To get you started, here’s how you measure your heart rate:
- Place your index and 3rdfingers on your neck to the side of your windpipe. Alternatively, place 2 fingers between the bone and tendon over your radial artery – which is located on the thumb side of your wrist.
- When you feel your pulse, count the number of beats in 15 seconds. Multiply this number by 4 to calculate the number of beats in a minute.
To avoid miscalculating your heart rate, you are advised not to measure your heart rate within 1 – 2 hours after exercise or a stressful event. Your heart can stay elevated after strenuous activities. You will also want to wait at least an hour after consuming caffeine, which can cause palpitations and make your heart rate rise.
When we talk about your heart rate, we are actually referring to your resting heart rate. Medically defined as the ‘lowest amount of blood you need when you are not exercising’, your resting heart rate is the rate at which your heart is pumping the minimum amount of blood you require to go about your day-to-day activities.
The normal resting heart rate for adults, including older-aged adults and everyone above 10 years old, is between 60 – 100 beats per minute (bpm). It is natural for heart rates to get progressively slower through childhood towards adolescence. To break it down further, these are normal ranges for resting heart rates according to age:
Newborns below 1 month: 70 – 190 bpm
Between 1 – 11 months: 80 – 169 bpm
Age 1 – 2: 80 – 130 bpm
Age 3 – 4: 80 – 120 bpm
Age 5 – 6: 75 – 115 bpm
Age 7 – 9 years: 70 – 110 bpm
Age 10 – 18: 60 – 90 bpm
Age 18 and above: 55 – 80 bpm
For well-trained athletes, their heart rate can average 40 – 60 bpm.
Many factors influence resting heart rate. Genes play a role. Ageing tends to speed it up while regular exercise tends to slow it down. Stress, medication, and medical conditions also influence the heart rate.
The normal heart rate undergoes healthy variation in response to changes in body conditions, including exercise, body temperature, body position (eg. standing up too quickly), and emotions such as anxiety and arousal.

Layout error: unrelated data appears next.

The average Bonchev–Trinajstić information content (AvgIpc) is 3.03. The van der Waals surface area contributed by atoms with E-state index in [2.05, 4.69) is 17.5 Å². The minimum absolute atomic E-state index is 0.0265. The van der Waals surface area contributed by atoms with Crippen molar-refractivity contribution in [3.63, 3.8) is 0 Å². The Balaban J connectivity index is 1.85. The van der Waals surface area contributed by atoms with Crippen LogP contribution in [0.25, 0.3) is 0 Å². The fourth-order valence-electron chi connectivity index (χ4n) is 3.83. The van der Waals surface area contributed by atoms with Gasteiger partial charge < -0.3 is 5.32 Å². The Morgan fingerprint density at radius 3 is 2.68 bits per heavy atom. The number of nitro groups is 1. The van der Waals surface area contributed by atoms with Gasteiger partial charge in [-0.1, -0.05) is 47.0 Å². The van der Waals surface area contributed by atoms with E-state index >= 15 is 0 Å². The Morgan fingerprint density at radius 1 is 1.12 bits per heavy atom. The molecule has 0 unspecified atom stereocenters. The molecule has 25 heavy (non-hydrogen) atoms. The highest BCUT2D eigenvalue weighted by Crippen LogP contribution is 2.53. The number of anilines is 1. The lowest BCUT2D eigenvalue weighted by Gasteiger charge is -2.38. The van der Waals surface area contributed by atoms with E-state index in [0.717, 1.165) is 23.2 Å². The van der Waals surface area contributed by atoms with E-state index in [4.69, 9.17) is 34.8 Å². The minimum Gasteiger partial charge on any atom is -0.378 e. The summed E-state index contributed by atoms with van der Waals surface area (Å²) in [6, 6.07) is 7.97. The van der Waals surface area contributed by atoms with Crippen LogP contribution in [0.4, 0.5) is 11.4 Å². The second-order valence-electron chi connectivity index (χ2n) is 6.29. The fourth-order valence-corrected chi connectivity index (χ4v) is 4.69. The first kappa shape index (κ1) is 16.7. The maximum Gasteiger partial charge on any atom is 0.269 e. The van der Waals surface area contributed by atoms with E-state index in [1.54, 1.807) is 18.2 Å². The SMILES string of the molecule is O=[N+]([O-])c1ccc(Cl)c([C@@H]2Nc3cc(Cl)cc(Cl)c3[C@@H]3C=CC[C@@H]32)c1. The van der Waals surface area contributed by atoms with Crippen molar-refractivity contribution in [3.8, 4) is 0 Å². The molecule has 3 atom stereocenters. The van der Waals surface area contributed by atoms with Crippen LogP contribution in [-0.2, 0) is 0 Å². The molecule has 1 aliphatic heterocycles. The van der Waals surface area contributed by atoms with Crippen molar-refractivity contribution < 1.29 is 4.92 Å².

If your resting heart rate does not fall in the normal range as listed above, does it always point to a bigger medical condition?
Medically coined as arrhythmia, this is when your heart rhythm is abnormal. It does not necessarily mean your heart is beating too fast or too slow, it just means your heart is out of its normal rhythm.
The heart normally beats in regular, synchronised time with an internal ‘electrical circuit’ controlling the rhythm. Abnormalities in this circuit can cause fast, slow or irregular heart rhythms.
Arrhythmias can be an emergency or completely harmless. In fact, you could experience irregular heartbeat even if your heart is healthy. It could happen because you have:
- Heart disease
- Imbalance of electrolytes (such as sodium or potassium) in your blood
- Changes in your heart muscle or structure of your heart
- Injury from a heart attack
- Healing process after heart surgery
Doctors call it tachycardia when your heart beats very fast for a reason other than exercise, high fever or stress. For most people, the heart still works normally to pump blood through the body.
During an episode of tachycardia, the heart beats at least 100 beats a minute and may reach 300 beats a minute. These episodes may start and end quickly, and you may not even notice any symptoms at all. The condition only becomes a problem when it happens often, lasts too long, or causes symptoms such as a pounding pulse, dizziness, shortness of breath, fainting spells, chest pain or tightness.
If you notice your resting heart rate increasing, it is a sign worth watching. A fast resting heart rate can indicate the start and progression of heart disease.
On the other hand, when your resting heart beats very slowly, doctors call this bradycardia. For most people, a heart rate of 60 – 100 bpm while at rest is normal. If your heart beats less than 60 times a minute, it is slower than normal.
For some people, a slow heart rate does not cause any problems. It can be a sign of being very fit. In other people, bradycardia is a sign of a problem with the heart where the heart may not be pumping enough blood to meet the body’s needs. Some symptoms include dizziness, fainting spells, shortness of breath or increasing difficulty in exercising, tiredness, chest pain or a pounding in your chest.
Bradycardia can be caused by changes in the heart as a result of ageing, heart diseases (eg. coronary artery disease, heart attack), low thyroid levels or the consumption of medication for treating heart problems or high blood pressures.
Now we know too fast or too slow a heart rate may or may not indicate underlying problems. How then should you determine when your heart rate is entering a dangerous zone?
Depending on your age, the human heart can normally beat up to 220 times per minute, and that maximum can only be attained by a young child. If you want to determine your maximum heart rate, subtract your age from 220. You’d notice that your maximum heart rate declines with age.
It is hard to ascertain when your heart rate is crossing into the danger zone but if you notice anything unusual about your heart activity or if you develop symptoms described above, consult your doctor early for a check-up or go for a heart screening.
Article reviewed by Dr Leslie Tay, cardiologist at Mount Elizabeth Hospital
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